They were soon collected up, with others deliberately brought in, in the five minutes it took to get the heavy gates opened; the carts brought in, and the gates closed again behind them.
That ‘brush’, burned well, with a lot of heat and not much smoke, once it was fragmented between rollers.
Stoker drove his horses into the city with a sudden clatter of their hooves on the cobbled surface, seeing and hearing the massive gates close behind him with a solid… ‘thunk’…, cutting off the bitterly cold wind. He sat there for a further few minutes, catching his breath, glad to be out of that wind, as he allowed his stiff muscles to respond, uncovering his face and mouth from the blowing sand, and breathing again as he unstrapped his protective coverings on his legs and body.
They watched as he shook the sand out of his clothes and wiped off more of it that had become encrusted upon his face where it had stuck in the perspiration. Other sand had stuck to the blood on his clothing, but some of that blood, was still fresh.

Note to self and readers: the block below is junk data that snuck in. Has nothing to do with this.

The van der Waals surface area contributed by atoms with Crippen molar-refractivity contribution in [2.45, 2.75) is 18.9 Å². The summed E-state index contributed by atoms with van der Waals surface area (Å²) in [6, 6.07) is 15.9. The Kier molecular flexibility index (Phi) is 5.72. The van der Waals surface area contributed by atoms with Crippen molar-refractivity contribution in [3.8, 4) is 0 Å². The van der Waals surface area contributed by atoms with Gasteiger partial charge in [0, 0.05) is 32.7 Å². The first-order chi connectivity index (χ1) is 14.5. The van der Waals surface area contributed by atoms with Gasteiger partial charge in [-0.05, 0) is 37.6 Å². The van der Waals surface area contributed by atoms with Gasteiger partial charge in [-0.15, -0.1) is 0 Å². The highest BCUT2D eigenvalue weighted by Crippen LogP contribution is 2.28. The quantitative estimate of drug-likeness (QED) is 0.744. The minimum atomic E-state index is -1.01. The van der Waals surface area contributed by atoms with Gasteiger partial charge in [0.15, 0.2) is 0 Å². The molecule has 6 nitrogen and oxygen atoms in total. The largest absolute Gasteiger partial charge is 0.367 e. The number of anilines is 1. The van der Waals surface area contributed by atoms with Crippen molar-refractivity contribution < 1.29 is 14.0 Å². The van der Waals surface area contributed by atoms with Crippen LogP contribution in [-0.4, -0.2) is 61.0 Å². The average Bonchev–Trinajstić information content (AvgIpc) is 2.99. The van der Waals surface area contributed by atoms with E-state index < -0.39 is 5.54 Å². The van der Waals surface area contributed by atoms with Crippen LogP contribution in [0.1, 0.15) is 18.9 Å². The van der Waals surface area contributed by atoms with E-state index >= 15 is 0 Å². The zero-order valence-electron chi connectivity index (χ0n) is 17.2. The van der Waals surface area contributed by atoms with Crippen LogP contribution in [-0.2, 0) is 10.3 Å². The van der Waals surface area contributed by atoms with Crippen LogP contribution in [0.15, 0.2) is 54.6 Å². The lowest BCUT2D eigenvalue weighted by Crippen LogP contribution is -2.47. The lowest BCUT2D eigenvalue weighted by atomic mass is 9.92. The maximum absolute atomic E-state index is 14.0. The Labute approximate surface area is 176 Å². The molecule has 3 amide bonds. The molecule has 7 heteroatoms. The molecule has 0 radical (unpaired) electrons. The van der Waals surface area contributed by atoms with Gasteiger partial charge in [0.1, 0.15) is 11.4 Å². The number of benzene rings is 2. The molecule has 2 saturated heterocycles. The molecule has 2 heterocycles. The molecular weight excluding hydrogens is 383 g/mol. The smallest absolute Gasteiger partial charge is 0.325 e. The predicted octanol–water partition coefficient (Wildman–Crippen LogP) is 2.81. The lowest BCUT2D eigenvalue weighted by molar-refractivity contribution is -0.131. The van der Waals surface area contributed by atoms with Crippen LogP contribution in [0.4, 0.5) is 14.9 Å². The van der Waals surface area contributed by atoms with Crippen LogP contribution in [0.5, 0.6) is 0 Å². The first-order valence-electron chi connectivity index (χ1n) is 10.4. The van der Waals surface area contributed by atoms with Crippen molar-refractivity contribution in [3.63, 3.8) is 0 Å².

Stoker was larger than any man, or Yunk, they had ever seen before (they had never seen more than three of them in their entire lives, so they were naturally curious about him). His eyes were sharp and clear; missing nothing. His hair was cropped very short, revealing many scars upon his head.
At a guess, he might be about thirty years old.
When they’d caught glimpses of his body as he moved around, they could see the scars on his legs, his arms, and his body, but knew better than to ask about them, not sure how he would respond, even after this long; yet he had given them no reason to fear him.
Even in three years they had never got close to him. He held himself aloof from them, observing everything; saying little. He was an 'unknown', and seemed to want to stay that way.
He knew that the situation would have to change today. They might have a few months, or even a year, before the rebellion came, but it was coming. The Fennians had better be prepared to meet it, head on.
He could prepare them for that.
The preparation would begin tonight.
The Dorians, the most distant city of women from Fenn, had begun to lay keels for two sailing ships. The rebellion was beginning, and it would affect all four cities, so Stoker would put his part of things into motion too, and he knew how to do it.